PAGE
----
The difference between US and British English – does it matter?

I recently went on holiday to the States and it got me thinking about the importance of the differences between US and British English. Let’s leave pronunciation and spelling aside, as they are fairly easy to cope with once you’ve had a bit of practice.

What I want to talk about this time is differences in words used and even cultural differences that have an impact on the language. Let’s start with one that you can’t help but notice on a fly drive holiday: give way signs. The signs look identical, a white triangle pointing downwards with a thick red border. But whereas in the UK these have “GIVE WAY” printed on them, in the US they have “YIELD” printed on them. Accordingly the language used to talk about obeying these signs is different. In the US (and for that matter, Canada, Ireland and South Africa) you yield to traffic, in the UK (and the other Commonwealth and English speaking countries not mentioned above) you give way to it. This isn’t a major problem though, as the other phrase exists in non-traffic uses in each dialect, everyone can understand the other’s phrase (especially with the help of the otherwise identical sign), even if it might take a moment or two to get it the first time you come across it.

Other words that I had to remind myself to use were “parking lot” or “parking garage” for car park, depending on whether I was referring to parking outdoors (parking lot) or in a multi-storey car park (parking garage). Another similar example is mailing letters in a mailbox or posting them in a post box. In the UK, we understand both sets of words (possibly because of all the US TV shows and films we get), but we tend to associate “mail” with email without further context. In the US, on the other hand, it’s easy to find people who don’t understand the UK terms, but you’ll also find people who quickly understand what you mean.

Nevertheless, there are some areas where most British English speakers won’t understand a US word or phrase unless we happen to have gained specific knowledge of that area. For instance, in 2001 it was reported that the 9/11 terrorists had used box cutters to hold up the plane. Although it was clear to people in the UK that this meant some kind of cutting implement, what wasn’t clear was that this was the implement we call a Stanley knife. In fact, I think most of us assumed that it was some special form of tool that existed in the US rather than the UK and most of us imagined something much larger and more sinister than a Stanley knife.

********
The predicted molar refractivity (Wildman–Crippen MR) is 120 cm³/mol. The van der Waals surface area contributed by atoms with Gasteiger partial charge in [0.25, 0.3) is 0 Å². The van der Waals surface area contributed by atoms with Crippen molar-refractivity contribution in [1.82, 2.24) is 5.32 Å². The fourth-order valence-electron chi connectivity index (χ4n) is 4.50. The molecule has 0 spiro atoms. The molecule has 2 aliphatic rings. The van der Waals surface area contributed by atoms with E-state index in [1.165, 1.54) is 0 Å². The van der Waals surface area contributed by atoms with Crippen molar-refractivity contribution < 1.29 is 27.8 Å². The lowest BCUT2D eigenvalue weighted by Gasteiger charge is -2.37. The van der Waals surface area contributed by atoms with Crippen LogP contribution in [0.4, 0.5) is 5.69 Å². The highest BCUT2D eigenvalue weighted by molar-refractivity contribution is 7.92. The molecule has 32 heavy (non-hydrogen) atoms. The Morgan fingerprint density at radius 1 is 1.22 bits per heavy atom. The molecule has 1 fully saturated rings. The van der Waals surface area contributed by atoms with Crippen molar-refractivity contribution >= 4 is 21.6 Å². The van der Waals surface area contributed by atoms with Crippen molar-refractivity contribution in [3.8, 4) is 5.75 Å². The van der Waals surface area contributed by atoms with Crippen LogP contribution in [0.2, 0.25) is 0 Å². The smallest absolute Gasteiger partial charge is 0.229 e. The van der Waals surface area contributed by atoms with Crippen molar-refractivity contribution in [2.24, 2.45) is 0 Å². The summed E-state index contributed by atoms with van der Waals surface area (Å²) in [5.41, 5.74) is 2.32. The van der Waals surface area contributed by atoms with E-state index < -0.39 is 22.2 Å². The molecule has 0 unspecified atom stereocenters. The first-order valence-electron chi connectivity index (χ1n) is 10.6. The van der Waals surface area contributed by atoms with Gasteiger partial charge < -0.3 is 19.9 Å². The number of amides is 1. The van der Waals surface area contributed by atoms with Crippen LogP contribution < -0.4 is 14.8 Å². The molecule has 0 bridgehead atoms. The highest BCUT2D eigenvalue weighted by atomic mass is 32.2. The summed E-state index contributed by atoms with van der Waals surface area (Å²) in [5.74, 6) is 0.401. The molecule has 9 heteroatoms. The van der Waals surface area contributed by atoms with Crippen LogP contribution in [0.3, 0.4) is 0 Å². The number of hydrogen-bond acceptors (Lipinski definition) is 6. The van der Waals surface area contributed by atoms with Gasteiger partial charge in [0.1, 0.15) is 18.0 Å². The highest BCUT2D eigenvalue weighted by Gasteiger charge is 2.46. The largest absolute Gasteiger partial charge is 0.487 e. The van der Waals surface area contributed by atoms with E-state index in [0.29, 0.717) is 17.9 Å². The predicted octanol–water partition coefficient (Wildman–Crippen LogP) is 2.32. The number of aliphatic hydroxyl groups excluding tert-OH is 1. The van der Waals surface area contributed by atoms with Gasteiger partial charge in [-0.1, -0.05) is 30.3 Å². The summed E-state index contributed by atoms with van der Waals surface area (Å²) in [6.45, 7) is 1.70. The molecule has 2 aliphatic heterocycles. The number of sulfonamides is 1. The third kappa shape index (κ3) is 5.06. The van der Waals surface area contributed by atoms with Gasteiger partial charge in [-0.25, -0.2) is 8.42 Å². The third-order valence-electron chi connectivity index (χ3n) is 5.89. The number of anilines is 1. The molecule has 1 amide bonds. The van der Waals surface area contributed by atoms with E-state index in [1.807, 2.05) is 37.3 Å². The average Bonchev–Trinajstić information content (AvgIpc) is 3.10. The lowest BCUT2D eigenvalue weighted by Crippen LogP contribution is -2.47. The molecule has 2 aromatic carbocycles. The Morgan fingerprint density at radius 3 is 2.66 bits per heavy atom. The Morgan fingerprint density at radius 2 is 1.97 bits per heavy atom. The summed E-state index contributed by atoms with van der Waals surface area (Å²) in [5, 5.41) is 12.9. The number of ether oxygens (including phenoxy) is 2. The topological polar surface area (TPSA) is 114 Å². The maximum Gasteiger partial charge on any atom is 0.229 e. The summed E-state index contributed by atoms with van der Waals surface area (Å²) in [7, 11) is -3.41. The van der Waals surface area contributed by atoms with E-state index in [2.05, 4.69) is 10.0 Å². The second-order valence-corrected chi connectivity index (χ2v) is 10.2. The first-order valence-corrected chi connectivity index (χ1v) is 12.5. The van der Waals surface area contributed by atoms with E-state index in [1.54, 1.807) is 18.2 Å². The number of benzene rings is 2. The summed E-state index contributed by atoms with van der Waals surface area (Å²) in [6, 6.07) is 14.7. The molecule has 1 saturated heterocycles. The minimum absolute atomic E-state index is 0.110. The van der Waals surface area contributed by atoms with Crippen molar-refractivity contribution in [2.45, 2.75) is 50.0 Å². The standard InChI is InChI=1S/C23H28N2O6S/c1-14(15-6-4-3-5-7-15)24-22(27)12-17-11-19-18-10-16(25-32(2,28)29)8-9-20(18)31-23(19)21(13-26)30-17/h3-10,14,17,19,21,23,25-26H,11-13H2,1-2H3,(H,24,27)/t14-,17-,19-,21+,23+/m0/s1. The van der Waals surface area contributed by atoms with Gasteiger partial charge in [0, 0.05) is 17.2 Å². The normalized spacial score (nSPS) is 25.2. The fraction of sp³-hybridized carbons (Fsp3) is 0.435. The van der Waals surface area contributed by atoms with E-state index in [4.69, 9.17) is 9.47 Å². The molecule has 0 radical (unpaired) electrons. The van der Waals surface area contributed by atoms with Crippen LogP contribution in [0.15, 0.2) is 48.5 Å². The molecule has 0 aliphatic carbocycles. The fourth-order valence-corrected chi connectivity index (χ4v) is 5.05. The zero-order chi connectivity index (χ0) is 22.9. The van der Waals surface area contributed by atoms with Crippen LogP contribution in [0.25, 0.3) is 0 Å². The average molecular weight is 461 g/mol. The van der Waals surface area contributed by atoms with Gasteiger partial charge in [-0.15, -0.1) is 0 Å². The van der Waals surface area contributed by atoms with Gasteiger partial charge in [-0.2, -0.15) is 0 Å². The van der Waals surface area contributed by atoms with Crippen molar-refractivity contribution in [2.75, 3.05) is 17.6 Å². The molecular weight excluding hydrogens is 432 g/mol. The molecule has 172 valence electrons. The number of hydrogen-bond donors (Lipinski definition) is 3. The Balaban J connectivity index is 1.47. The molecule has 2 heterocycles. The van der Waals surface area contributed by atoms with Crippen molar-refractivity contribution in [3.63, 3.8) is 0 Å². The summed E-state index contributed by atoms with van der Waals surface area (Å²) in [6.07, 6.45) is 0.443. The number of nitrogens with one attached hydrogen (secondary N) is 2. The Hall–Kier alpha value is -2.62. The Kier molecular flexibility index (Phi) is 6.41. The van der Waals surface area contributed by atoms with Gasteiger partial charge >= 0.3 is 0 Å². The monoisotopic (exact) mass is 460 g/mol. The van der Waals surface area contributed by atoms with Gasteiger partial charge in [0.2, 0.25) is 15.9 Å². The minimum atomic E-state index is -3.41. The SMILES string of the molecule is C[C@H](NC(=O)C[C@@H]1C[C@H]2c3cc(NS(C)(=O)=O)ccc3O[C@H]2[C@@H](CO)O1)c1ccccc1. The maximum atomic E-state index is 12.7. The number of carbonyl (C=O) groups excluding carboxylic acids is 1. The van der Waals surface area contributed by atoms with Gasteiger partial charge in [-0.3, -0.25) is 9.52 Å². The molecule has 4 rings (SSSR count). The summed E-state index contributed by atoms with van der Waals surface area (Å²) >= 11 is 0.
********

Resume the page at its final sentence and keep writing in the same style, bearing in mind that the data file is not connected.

Other difficult areas include things that only exist in one country, but not the other. Here I’m thinking in particular of biscuits and gravy. A biscuit is basically a savoury scone (except the biscuit tends to have buttermilk and shortening in it, whereas scones typically contain milk and butter instead) and although the gravy is a meat-based sauce, it contains a great deal of milk and is therefore pale in colour and not like the dark brown sauce Brits usually mean when they talk about gravy. Another example is grits, which is made of ground corn, and is a bit like a gritty, savoury semolina. Although we’re capable of making such things in the UK (although in some case ingredients may be hard to obtain from British shops) these things are not well known – and we have the second problem that the word “biscuit” is already in use in the UK to refer to what Americans call cookies. Moreover, the “shortening” which I mentioned earlier is itself another example of this issue. In the UK “shortening” simply means any fat which is solid at room temperature and you can make pastry with (e.g. butter, lard, margarine). In the US, on the other hand, you can buy a product called shortening (or Crisco, the main brand for this product) which consists of hydrogenated vegetable oil and has a higher fat content than butter or margarine. UK supermarkets don’t sell Crisco or a product which corresponds to it.